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Src-kinase inhibitors sensitize human cells of myeloid origin to Toll-like-receptor-induced interleukin 12 synthesis.

Abstract

Src-kinase inhibitors hold great potential as targeted therapy against malignant cells. However, such inhibitors may also affect nonmalignant cells and cause pronounced off-target effects. We investigated the role of the dual kinase inhibitor dasatinib on human myeloid cells. Dasatinib is clinically used for the treatment of bcr/abl⁺ leukemias because it blocks the mutated tyrosine kinase abl. To understand its effect on the development of antigen-specific T-cell responses, we assessed antigen-specific priming of human, naïve T cells. In surprising contrast to the direct inhibition of T-cell activation by dasatinib, pretreatment of maturing dendritic cells (DCs) with dasatinib strongly enhanced their stimulatory activity. This effect strictly depended on the activating DC stimulus and led to enhanced interleukin 12 (IL-12) production and T-cell responses of higher functional avidity. Src-kinase inhibitors, and not conventional tyrosine kinase inhibitors, increased IL-12 production in several cell types of myeloid origin, such as monocytes and classical or nonclassical DCs. Interestingly, only human cells, but not mouse or macaques DCs, were affected. These data highlight the potential immunostimulatory capacity of a group of novel drugs, src-kinase inhibitors, thereby opening new opportunities for chemoimmunotherapy. These data also provide evidence for a regulatory role of src kinases in the activation of myeloid cells.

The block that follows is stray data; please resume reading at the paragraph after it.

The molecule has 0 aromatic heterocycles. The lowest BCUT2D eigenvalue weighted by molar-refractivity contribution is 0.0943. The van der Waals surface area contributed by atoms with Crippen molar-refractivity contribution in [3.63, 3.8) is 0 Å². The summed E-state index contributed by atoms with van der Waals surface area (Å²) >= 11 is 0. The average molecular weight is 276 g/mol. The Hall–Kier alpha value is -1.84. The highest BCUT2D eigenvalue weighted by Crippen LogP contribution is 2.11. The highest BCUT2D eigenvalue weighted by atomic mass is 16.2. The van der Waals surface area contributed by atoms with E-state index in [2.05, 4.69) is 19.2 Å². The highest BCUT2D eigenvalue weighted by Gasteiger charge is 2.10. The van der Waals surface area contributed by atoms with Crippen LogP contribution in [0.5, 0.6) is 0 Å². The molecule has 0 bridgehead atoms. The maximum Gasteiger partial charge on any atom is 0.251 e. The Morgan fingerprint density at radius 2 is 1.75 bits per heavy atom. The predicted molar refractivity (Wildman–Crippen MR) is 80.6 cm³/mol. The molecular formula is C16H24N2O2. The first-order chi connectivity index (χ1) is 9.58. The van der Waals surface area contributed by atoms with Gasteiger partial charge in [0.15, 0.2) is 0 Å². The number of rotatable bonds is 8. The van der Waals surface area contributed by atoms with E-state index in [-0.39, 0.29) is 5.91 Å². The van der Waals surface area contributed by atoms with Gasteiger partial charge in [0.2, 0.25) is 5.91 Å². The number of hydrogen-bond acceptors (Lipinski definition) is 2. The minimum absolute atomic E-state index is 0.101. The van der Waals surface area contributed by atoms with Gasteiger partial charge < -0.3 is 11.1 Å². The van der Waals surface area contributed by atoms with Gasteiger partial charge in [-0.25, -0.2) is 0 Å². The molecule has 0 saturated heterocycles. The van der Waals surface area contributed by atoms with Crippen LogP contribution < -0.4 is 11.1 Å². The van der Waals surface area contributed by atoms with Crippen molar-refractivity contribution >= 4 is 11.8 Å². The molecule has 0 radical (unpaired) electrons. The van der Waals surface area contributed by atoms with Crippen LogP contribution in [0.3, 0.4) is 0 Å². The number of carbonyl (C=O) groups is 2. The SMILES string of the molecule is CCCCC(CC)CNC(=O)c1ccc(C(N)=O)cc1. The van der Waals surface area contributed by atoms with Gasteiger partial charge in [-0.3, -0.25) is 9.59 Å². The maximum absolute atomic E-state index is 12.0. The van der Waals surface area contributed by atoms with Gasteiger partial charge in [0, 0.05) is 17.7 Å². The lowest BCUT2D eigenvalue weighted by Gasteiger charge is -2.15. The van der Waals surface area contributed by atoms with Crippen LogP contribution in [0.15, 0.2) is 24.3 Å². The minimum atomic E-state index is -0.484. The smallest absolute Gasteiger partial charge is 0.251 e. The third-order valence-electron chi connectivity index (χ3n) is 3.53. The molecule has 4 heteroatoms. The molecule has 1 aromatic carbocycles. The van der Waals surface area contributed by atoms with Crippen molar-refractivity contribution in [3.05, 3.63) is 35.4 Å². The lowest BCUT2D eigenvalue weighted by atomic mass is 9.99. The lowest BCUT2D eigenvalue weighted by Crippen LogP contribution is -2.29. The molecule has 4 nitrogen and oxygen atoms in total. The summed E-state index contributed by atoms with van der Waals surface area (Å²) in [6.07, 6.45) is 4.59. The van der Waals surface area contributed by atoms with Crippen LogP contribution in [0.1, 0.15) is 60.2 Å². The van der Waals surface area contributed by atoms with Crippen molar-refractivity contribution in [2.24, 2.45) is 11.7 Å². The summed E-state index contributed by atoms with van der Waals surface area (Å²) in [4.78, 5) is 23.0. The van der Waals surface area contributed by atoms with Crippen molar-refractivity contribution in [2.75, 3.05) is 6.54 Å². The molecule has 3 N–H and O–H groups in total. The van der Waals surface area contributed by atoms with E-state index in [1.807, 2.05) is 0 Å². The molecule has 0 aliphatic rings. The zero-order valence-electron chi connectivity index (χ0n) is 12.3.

Authors: Wölfl M1, Schwinn S, Yoo YE, Reß ML, Braun M, Chopra M, Schreiber SC, Ayala VI, Ohlen C, Eyrich M, Beilhack A, Schlegel PG.
Journal: Blood.;122:1203-13
Year: 2013
PubMed: Find in PubMed